- Built to General Competition Rules for E Production.
- Base weight (with driver) 2150 lbs.
- Power to flywheel 235-248 hp.
- Car must appear in stock configuration from the side, no aerodynamic goodies.
- Gearing is unrestricted, but straight cut gears or alternate syncros incur a weight penalty.
- Basically there is not an untouched component on this car.
- Cost to build a similar car, $30-60,000
￼￼￼SPONSORS ￼￼￼￼12 Z CAR CLUB MAGAZINE ￼￼￼￼￼￼• Starbrite Startron - www.starbrite.com • CU Yacht Charters- www.cuyachtcharters.com • Reaction Research - www.ZTrix.com • First Coast Auto - www.firstcoastautofinance.com • LNA Enterprises - www.LNAenterprises.com Greg's success has also won him modest contingency sponsorship (you get money if you win while using a company’s products and while displaying the company logo) to help defray expenses. Hoosier Tire is Greg's primary contingency sponsor, and he does some testing for them. Other contingency sponsors include Nissan, Sunoco, Electromotive, Hawk, and Summit Racing; and they generally pay down to 3rd place for a Majors race. ￼￼￼￼
￼Q & A WITH GREG IRA
￼￼John: What's the secret of your success?
Greg: Passion for the sport. Don’t ever underestimate the value of the driver. More power is seldom the answer. Pick a class and stick with it. Don’t keep changing if you plan to run up front. People take for granted the competitiveness of SCCA and often get dis- gruntled when they leave their current organization and come to SCCA where the rules are strict.
John: What advice would you offer a young driver?
Greg: Climb the ladder. Learn how to wrench. “Take what the car will give you” is one of my favorite thoughts. I learned this in a ProVee race a long time ago. It means if you’re on the track, get going and haul. Don’t screw around. If you are at the limits of the car, you’ll be much better at learning the hardest part, how does my car really handle and how can I change that?
John: And for the Walter Mitty crowd, what's your advice to older drivers?
Greg: Keep after it. If you once had the passion, you more than likely still do. Sometimes life comes before racing, but the passion doesn't leave. Racing is my “golf” and I don’t plan to quit until I can’t see anymore.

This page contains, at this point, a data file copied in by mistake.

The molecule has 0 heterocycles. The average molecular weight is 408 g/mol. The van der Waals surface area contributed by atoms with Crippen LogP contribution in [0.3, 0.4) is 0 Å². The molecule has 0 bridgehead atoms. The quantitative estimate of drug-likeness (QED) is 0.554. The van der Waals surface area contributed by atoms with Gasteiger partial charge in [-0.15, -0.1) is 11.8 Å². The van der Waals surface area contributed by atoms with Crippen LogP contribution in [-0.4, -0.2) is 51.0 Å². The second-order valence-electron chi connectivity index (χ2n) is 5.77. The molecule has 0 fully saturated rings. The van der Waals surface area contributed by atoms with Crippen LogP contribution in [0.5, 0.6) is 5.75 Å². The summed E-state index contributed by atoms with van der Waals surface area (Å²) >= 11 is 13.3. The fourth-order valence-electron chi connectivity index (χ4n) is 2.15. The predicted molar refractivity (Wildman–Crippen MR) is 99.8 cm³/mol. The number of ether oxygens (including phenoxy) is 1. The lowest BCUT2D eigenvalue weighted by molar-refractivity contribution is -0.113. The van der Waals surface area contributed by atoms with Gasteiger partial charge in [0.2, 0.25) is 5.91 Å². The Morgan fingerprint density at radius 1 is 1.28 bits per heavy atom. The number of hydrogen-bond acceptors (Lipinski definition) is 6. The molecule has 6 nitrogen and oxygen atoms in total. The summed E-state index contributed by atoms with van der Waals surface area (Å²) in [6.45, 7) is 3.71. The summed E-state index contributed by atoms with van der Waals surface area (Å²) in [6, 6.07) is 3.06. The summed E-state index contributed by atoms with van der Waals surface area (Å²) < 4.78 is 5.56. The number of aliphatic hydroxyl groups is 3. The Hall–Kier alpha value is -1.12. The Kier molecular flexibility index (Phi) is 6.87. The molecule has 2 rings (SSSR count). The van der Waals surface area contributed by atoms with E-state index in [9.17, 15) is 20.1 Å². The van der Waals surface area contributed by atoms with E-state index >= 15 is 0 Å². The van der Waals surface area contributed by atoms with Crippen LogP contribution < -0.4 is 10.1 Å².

John: Are you going to continue competing toward future SCCA national championship efforts?
Greg: Yes, for 2015 very much. I am currently working on aspects of the car we haven’t worked on in awhile. People will come out of the woodwork for this one in Daytona, believe me. It rewards cer- tain types of cars and ours used to be fast there. I wouldn't doubt if my Daytona track record is broken by 2-3 seconds. Before that we will run 6 Major races. We will continue to test the 2.6-liter engine vs. the 2.4 trim. So far, we still believe in the 2.4 trim for this car. Getting the car down to weight [to enhance competitive- ness] is a real challenge. The target is 2150 lbs with the driver.
John: Describe your personal life off-the-track?
Greg: I enjoy free diving, lobster hunting, fishing, boating, bird hunting, and traveling with my wife Ami. We are DINKS, so our freedom is used to the hilt. Ami owns her own business in the yachting industry and keeps very busy with that. I love to work on racecars and develop customer cars. So far, the car’s I have built/assembled have done very well in competition.
John: What is your day job?
Greg: I work for a company called Engineered Endeavors as the national sales manager for the wireless division. We provide struc- tural steel to the wireless telecom industry in the form of stand- alone tapered steel monopoles. These are very efficient, non-obtru- sive structures that most folks don’ t notice. It’ s just a miracle their cell phone works like magic.
John: Is there anyone to whom you'd like to offer special thanks for their assistance?
Greg: Absolutely! Doing what our team has done is very, very hard. Several people have been instrumental in this, mainly Guy Marvin IV and Sam Neave. Guy is my childhood friend and had always been there heading up the team. Sam Neave, owner of LNA Enterprises, has been the main ingredient for helping us go fast. His engine and chassis knowledge is unparalleled. Cliff Ira [Greg's brother] and Tim Carey have also been very helpful in the ownership and crew side of the team. Hoosier Tires has been the best tire company by-far and have been very helpful to my team as well as my brother, Cliff’s team. I believe Hoosier puts out such good tires because they care about what they do. They really do have the best tires out there and the most support both at the track and in the R&D department. They support Club racing just as much as Pro racing.